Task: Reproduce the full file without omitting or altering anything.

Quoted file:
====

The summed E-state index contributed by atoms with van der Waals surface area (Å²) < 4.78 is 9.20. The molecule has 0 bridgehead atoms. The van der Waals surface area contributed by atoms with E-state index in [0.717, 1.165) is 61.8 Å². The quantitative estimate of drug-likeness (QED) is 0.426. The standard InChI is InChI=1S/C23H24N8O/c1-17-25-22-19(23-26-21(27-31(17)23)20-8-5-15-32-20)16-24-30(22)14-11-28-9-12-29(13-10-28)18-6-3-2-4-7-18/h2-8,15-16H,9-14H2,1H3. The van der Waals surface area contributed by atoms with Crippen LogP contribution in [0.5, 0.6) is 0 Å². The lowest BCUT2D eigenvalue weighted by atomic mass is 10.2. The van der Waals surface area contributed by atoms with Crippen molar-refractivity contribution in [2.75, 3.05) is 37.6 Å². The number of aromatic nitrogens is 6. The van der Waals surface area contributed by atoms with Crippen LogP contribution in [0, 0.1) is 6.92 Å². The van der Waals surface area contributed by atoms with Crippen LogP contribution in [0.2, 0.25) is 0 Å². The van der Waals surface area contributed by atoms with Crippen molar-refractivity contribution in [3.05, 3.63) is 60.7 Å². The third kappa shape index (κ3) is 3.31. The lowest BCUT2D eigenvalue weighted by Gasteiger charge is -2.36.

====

The summed E-state index contributed by atoms with van der Waals surface area (Å²) < 4.78 is 9.20. The molecule has 0 bridgehead atoms. The van der Waals surface area contributed by atoms with E-state index in [0.717, 1.165) is 61.8 Å². The quantitative estimate of drug-likeness (QED) is 0.426. The standard InChI is InChI=1S/C23H24N8O/c1-17-25-22-19(23-26-21(27-31(17)23)20-8-5-15-32-20)16-24-30(22)14-11-28-9-12-29(13-10-28)18-6-3-2-4-7-18/h2-8,15-16H,9-14H2,1H3. The van der Waals surface area contributed by atoms with Crippen LogP contribution in [0.5, 0.6) is 0 Å². The lowest BCUT2D eigenvalue weighted by atomic mass is 10.2. The van der Waals surface area contributed by atoms with Crippen molar-refractivity contribution in [2.75, 3.05) is 37.6 Å². The number of aromatic nitrogens is 6. The van der Waals surface area contributed by atoms with Crippen LogP contribution in [0, 0.1) is 6.92 Å². The van der Waals surface area contributed by atoms with Crippen LogP contribution in [0.2, 0.25) is 0 Å². The van der Waals surface area contributed by atoms with Crippen molar-refractivity contribution in [3.05, 3.63) is 60.7 Å². The third kappa shape index (κ3) is 3.31. The lowest BCUT2D eigenvalue weighted by Gasteiger charge is -2.36.